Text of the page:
While many are stuck at home, wondering when life will go back to normal, film fans like myself are thriving off of the film festival season. This is the time when critics are allowed to see upcoming films early and predict if they are Academy Award nomination material. 

I was very fortunate to be a guest of New Jersey’s Montclair Film Festival, where they show student short films and features, while also presenting larger, in demand and Oscar buzz films. For my own safety, I took part in the festival digitally where they offered just as many, if not more, selections of films to see. 

Here are two films that I think should be on people’s radar!

“Black Bear”

“Black Bear” is the latest from independent filmmaker Lawrence Michael Levine, and stars Aubrey Plaza and Christopher Abbott. The story follows a filmmaker as she stays in a bed and breakfast-like cabin in the middle of the mountains. I will keep the plot synopsis short and brief because it is best to experience this film, like I did, as blind as possible. This film was outstanding, and will definitely be overlooked by many Oscar voters. However, that should not stop you from checking out this unexpected and thought-provoking thriller.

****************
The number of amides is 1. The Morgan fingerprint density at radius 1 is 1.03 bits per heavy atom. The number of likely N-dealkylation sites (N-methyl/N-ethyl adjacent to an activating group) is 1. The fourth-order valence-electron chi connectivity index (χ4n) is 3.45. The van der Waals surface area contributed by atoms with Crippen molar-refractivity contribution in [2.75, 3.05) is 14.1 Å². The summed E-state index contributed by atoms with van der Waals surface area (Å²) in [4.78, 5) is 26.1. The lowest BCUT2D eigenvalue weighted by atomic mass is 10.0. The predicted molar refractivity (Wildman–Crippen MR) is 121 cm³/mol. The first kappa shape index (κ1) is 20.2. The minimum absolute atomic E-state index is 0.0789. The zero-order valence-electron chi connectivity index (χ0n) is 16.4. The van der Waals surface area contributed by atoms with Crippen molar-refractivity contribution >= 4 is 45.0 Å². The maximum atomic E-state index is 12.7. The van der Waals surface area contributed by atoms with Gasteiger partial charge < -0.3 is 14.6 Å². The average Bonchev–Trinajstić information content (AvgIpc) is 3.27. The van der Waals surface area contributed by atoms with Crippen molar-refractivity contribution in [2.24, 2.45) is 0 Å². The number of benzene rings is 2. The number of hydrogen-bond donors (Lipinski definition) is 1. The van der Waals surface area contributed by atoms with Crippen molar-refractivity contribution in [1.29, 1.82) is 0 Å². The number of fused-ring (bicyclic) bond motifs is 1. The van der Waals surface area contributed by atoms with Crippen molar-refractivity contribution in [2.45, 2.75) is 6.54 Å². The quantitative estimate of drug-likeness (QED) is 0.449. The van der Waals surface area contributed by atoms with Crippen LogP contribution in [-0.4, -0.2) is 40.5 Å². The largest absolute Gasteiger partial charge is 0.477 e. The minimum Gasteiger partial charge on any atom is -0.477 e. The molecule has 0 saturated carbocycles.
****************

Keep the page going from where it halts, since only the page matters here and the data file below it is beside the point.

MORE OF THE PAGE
The film feels like it was created by two different filmmakers. The first act feels like a professionally made film by someone who understands the artform. The second act feels very chaotic, and mostly uses handheld camerawork. The script is tight and addresses topics of feminism, isolation and power. The performances by Plaza and Abbott are phenomenal, displaying Abbott as one of the best actors of our generation, who consistently brings A+ work to every film. 

Please see this film; it is one of the best of the year and will certainly be overlooked! “Black Bear” will be streaming, as well as released in theatres, on Dec. 4!

9/10

“Minari”

“Minari” comes from Korean filmmaker Lee Isaac Chung, and stars Steven Yeun, Han Ye-ri, Youn Yuh-jung, Alan S. Kim and Will Patton. This film tells the story of the Yi family, as they are trying to get by in the 1980s in America. Chung claims that this is a personal film about his childhood. 

This film is nothing short of extraordinary and so far is my favorite of 2020! Chung has created something beautiful and quiet, while being sincere with the subject matter. The film discusses themes of love, faith, hope and the American dream, while not feeling clichéd or familiar. 

Yeun brings my favorite performance of the year. He has solidified himself as an actor to look out for, and I hope he garners some Oscar buzz around this performance. The direction is quiet and patient, and the screenplay asks the audience to empathize with the family’s struggles. I hope entertainment company A24 really pushes hard for this film this award season because it is something nobody has seen before. It is entirely unique, avoiding falling into the genre’s familiar trappings. “Minari” will be released in theatres soon!

10/10

 

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